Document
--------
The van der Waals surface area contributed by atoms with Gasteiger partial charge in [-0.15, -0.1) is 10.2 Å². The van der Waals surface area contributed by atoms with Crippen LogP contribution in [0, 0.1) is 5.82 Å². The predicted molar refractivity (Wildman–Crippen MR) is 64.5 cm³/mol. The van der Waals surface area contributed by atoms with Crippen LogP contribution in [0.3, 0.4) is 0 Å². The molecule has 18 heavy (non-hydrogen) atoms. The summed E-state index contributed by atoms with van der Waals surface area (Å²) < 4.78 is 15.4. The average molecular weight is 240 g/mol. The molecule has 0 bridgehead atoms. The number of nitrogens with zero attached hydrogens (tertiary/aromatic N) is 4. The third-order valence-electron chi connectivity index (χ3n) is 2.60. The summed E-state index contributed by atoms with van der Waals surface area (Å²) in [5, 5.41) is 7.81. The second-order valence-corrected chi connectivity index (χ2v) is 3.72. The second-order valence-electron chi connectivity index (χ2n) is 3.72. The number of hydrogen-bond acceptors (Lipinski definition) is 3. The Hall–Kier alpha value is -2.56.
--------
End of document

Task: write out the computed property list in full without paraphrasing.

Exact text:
The van der Waals surface area contributed by atoms with Gasteiger partial charge in [-0.15, -0.1) is 10.2 Å². The van der Waals surface area contributed by atoms with Crippen LogP contribution in [0, 0.1) is 5.82 Å². The predicted molar refractivity (Wildman–Crippen MR) is 64.5 cm³/mol. The van der Waals surface area contributed by atoms with Crippen LogP contribution in [0.3, 0.4) is 0 Å². The molecule has 18 heavy (non-hydrogen) atoms. The summed E-state index contributed by atoms with van der Waals surface area (Å²) < 4.78 is 15.4. The average molecular weight is 240 g/mol. The molecule has 0 bridgehead atoms. The number of nitrogens with zero attached hydrogens (tertiary/aromatic N) is 4. The third-order valence-electron chi connectivity index (χ3n) is 2.60. The summed E-state index contributed by atoms with van der Waals surface area (Å²) in [5, 5.41) is 7.81. The second-order valence-corrected chi connectivity index (χ2v) is 3.72. The second-order valence-electron chi connectivity index (χ2n) is 3.72. The number of hydrogen-bond acceptors (Lipinski definition) is 3. The Hall–Kier alpha value is -2.56.